Integrin Biology


Integrins are a widespread, diverse family of proteins at the heart of many cellular biological processes. They are also believed to play a role in a variety of serious chronic diseases, including autoimmune, cardiovascular and metabolic diseases, as well as fibrosis and cancer.

An integrin’s activity is related to its particular shape or conformation. Morphic’s unique understanding of integrin biology drives its efforts to stabilize specific conformations and thereby activate or inhibit specific integrins to appropriately modify disease.

The details

As adhesion receptors, integrins mediate many key cell-cell and cell-extracellular matrix interactions. They are heterodimers (a union of two different proteins) composed of an α subunit and a β subunit. Humans have 18 different types of α subunit and 8 different β subunits. Through combination these result in the 24 known human integrins, all potential targets of Morphic’s platform.

Integrins are the only human receptors known to signal bi-directionally, both “inside>out” and “outside>in”, to integrate intracellular and extracellular information. This bi-directional signaling ability allows integrins to affect virtually every aspect of cell and organ homeostasis and may partly explain the diversity of the processes with which they are involved.

Disease focus areas

The therapeutic potential of integrins has long been widely recognized because of their central roles in almost all phases of human biology as well as many diseases. Morphic is focused on using its integrin discovery platform to discover and develop first-in-class oral small molecule integrin therapeutics across a range of disease areas with an initial focus on autoimmune diseases, fibrosis as well as cancer.

Autoimmune Diseases

The aberrant activation of the immune system against the body leads to local or systemic autoimmunity. The incidence of autoimmune disease is increasing in the industrialized world, including conditions such as ulcerative colitis, Crohn’s disease, psoriasis and systemic lupus erythematosus.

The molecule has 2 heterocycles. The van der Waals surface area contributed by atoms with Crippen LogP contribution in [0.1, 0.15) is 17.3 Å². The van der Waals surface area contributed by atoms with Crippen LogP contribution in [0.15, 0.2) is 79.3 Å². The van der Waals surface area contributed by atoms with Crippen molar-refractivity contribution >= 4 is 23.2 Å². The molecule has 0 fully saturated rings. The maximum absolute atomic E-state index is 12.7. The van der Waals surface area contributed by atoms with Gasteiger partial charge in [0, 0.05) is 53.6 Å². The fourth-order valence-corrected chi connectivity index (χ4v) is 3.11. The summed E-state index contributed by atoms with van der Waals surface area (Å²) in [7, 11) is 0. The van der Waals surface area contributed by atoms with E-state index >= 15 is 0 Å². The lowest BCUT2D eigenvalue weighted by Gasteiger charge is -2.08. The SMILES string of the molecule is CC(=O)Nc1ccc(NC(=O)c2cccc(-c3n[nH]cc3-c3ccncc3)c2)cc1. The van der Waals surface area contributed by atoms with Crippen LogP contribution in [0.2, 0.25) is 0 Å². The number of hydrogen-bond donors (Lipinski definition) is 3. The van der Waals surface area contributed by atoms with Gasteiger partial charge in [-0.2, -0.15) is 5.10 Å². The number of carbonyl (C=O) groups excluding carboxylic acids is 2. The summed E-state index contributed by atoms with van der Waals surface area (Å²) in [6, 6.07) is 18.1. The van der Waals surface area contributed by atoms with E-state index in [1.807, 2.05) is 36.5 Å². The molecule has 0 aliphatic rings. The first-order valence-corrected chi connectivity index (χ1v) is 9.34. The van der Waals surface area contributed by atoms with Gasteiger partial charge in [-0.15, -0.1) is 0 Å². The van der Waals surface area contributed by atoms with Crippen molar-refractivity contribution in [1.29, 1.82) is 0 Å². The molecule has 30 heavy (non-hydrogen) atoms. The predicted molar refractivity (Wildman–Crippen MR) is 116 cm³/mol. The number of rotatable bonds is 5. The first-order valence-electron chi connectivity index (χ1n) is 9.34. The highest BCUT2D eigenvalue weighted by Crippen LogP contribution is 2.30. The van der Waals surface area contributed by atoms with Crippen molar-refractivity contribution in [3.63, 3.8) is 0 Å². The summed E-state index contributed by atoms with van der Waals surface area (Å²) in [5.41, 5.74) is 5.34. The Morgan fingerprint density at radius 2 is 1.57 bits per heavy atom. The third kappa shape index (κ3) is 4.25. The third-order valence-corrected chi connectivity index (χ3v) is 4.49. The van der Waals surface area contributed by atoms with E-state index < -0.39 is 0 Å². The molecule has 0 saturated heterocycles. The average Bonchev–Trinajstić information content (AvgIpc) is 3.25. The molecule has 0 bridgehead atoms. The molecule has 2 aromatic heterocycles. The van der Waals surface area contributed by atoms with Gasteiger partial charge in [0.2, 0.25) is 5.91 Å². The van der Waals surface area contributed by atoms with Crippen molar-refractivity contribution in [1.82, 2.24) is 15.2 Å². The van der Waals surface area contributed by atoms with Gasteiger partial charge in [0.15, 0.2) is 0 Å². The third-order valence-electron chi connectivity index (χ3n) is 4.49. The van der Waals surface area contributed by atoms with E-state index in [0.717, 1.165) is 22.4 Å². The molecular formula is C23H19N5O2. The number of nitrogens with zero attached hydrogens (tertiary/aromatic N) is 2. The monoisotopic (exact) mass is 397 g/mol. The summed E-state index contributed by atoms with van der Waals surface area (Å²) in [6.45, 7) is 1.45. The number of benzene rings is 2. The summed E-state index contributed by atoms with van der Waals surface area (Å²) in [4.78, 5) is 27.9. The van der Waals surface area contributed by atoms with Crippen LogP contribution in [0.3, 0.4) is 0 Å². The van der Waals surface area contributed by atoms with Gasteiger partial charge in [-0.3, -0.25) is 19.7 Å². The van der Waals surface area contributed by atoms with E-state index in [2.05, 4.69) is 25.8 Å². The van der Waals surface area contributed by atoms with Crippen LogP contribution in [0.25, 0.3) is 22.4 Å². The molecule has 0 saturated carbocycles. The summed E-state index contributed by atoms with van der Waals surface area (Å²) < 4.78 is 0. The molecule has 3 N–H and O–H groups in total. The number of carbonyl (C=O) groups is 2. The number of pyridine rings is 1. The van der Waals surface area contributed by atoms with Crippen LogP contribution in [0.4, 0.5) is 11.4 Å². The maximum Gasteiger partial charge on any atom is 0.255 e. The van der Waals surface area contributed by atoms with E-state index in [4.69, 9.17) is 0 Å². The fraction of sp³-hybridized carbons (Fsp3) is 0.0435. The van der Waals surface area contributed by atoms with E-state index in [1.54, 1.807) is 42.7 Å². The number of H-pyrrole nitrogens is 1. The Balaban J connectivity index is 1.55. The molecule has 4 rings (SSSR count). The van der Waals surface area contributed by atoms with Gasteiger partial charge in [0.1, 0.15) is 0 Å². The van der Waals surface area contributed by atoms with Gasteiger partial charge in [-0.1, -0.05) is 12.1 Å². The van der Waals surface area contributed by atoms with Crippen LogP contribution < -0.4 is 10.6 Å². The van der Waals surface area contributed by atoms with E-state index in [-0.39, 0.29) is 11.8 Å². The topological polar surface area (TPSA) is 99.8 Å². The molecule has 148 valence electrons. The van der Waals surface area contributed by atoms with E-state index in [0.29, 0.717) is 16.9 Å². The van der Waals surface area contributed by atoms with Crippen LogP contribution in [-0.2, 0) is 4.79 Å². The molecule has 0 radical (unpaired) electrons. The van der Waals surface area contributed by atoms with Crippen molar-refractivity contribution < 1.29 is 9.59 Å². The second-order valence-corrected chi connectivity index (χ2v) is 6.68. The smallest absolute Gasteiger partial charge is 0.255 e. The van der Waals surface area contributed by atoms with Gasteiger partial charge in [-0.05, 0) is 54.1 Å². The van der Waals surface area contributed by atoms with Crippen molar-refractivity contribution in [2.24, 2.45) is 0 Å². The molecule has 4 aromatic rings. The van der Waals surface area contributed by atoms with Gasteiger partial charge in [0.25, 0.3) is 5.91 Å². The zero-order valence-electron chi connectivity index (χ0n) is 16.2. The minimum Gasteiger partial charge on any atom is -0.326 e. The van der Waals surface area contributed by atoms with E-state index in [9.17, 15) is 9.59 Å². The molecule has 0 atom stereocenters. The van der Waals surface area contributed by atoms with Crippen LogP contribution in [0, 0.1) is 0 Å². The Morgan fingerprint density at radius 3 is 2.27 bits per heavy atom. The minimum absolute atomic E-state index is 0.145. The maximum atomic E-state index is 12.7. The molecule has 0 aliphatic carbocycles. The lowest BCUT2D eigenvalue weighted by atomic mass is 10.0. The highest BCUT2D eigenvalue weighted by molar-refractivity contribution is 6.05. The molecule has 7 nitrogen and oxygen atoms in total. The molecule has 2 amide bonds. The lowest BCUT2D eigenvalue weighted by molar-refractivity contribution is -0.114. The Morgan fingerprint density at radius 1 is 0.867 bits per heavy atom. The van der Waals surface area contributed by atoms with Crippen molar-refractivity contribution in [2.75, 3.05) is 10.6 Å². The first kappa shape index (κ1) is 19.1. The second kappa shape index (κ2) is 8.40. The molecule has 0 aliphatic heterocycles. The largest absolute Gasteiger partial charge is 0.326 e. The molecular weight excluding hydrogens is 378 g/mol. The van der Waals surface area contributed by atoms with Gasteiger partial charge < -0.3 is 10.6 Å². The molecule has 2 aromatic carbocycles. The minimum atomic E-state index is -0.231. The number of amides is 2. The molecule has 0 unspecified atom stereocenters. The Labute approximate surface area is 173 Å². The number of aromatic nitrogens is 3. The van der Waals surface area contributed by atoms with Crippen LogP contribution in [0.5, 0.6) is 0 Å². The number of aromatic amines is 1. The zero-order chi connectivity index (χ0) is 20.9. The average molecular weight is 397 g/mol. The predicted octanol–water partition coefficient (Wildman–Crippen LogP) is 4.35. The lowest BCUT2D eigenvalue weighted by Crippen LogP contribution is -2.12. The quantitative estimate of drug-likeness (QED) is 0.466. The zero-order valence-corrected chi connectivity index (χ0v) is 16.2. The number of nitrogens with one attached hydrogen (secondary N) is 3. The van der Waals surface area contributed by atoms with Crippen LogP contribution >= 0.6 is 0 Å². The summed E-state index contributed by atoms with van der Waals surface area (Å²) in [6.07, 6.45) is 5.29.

The infiltration of immune cells into inflamed tissues is central to any inflammatory response including autoimmunity. Integrins belonging to the α4 and β2 subfamilies control the interactions that allow immune cells to migrate from the general circulation to reach sites of inflammation. In addition, integrins facilitate the retention of immune cells at sites of chronic inflammation by binding to components of the extracellular matrix. Blocking these integrins may therefore repress pathological autoimmunity across many conditions.

Morphic’s lead wholly-owned development program is a small molecule oral inhibitor of α4β7 that is in preclinical development for Inflammatory Bowel Disease, or IBD.


Sustained organ injury leads to uncontrolled fibrosis, a pathological process characterized by the formation of excessive extracellular matrix. Fibrosis is a common feature of most chronic diseases involving tissue injury and affects multiple organs, such as the lungs, liver, skin, and kidney. The replacement of normally functional cells with scar tissue greatly contributes to a progressive loss of organ function and eventually leads to organ failure.

The pro-fibrotic cytokine TGF-β is a key regulator of fibrosis, but attempts to globally suppress its activity have suffered from a narrow therapeutic index (dose-limiting toxicity). Several integrins of the RGD-binding group play a dominant role in local activation of TGF-β in diseased tissues. Inhibition of these integrins is therefore a compelling strategy for treating chronic fibrotic diseases with significant advantage over global TGF-β inhibitors.

Our most advanced development candidate, MORF-720, is in preclinical development for idiopathic pulmonary fibrosis, or IPF, together with our partner AbbVie. MORF-720 is a small molecule inhibitor of the integrin αvβ6.


Cancer is the leading cause of death in the Western world. Recent advances in immuno-oncology are changing the standard of care of many types of cancers but only a fraction of patients respond to the new immunotherapies, representing huge opportunities for therapeutic improvement.

TGF-β is a key target for cancer treatment because excessive local TGF-β levels promote an immunosuppressive tumor microenvironment leading to poorer patient outcomes. This TGF-β pathway impacts both immune and non-immune cell types to support tumor growth and greatly reduce the potential of anti-tumor immune responses. Therefore, selective inhibition of TGF-β-activating integrins offers a significant opportunity to reduce tumor immune tolerance and be a powerful therapeutic approach in immuno-oncology.

Morphic has early-stage integrin inhibitor programs targeting TGF-β for various indications in oncology.